That said, on the way home we had booked Business Class from Sydney to San Francisco. This flight was free, due to our miles and was our first Business Class experience. Because we were Business Class, we had access to the lounge in Sydney which was an Air New Zealand lounge (they are partners with United in the Star Alliance). This lounge had several different food options with both hot and cold food, so we were able to eat a meal for free here.
We just returned from Croatia and booked Business Class (free again, thanks to miles) and used the new United lounge at Heathrow’s new Terminal 2. This place was similar to the experience in Sydney, with a wide range of hot food, soup and sandwiches.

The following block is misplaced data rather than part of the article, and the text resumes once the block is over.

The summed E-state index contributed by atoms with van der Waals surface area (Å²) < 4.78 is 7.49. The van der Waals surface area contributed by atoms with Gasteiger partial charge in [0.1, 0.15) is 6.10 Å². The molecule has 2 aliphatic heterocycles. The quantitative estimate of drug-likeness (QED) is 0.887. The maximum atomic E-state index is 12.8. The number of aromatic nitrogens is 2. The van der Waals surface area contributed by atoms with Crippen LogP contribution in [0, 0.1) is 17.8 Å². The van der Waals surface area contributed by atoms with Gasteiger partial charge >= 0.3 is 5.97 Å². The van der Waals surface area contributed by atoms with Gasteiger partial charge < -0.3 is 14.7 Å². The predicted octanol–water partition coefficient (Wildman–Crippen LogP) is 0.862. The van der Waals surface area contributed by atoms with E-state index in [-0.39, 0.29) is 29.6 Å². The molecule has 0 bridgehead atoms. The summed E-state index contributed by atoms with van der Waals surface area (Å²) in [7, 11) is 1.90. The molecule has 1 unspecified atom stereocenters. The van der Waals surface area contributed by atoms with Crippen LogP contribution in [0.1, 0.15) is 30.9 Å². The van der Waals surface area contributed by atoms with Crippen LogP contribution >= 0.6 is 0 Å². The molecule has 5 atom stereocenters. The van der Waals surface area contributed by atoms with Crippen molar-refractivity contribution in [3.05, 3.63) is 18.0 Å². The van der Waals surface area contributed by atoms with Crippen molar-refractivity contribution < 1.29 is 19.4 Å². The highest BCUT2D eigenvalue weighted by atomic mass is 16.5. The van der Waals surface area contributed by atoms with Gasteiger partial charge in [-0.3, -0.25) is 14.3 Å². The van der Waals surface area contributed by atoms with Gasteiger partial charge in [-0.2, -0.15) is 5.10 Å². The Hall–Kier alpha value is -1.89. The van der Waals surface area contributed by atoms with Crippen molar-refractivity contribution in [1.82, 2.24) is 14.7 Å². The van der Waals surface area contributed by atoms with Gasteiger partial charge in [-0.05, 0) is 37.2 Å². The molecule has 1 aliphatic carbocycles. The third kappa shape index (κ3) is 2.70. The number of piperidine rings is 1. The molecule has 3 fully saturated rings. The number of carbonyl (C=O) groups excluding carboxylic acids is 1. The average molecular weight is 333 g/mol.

By the way, we have decided to only use our miles for Business Class in the future and not for short flights within the US. We love being able to sleep on a flat bed and the white glove service is GREAT.
See my blog posts about the benefits of airline credit cards
https://travelbug1950.wordpress.com/2013/07/23/credit-cards-with-airline-miles/

and booking with miles
https://travelbug1950.wordpress.com/2014/01/06/mega-trip-part-2-booking-flights-with-miles-book-early/

Gray Cargill March 12, 2015 at 8:33 pm

Why am I not surprised that the lounges in other country’s airports are better than ours? Thanks for all the information, Sharon! Business class sounds like heaven.

De'Jav March 12, 2015 at 8:15 am

Not sure how United stacks up but seems like a good way to pay a lay over. Didn’t know you get complimentary drinks.

Gray Cargill March 12, 2015 at 8:27 pm

Yeah, if I were more of a drinker (and less fussy about my beers), the whole “free drinks” thing alone would make it worth it, De’Jav. 🙂

Comments on this entry are closed.

Previous post:

Next post: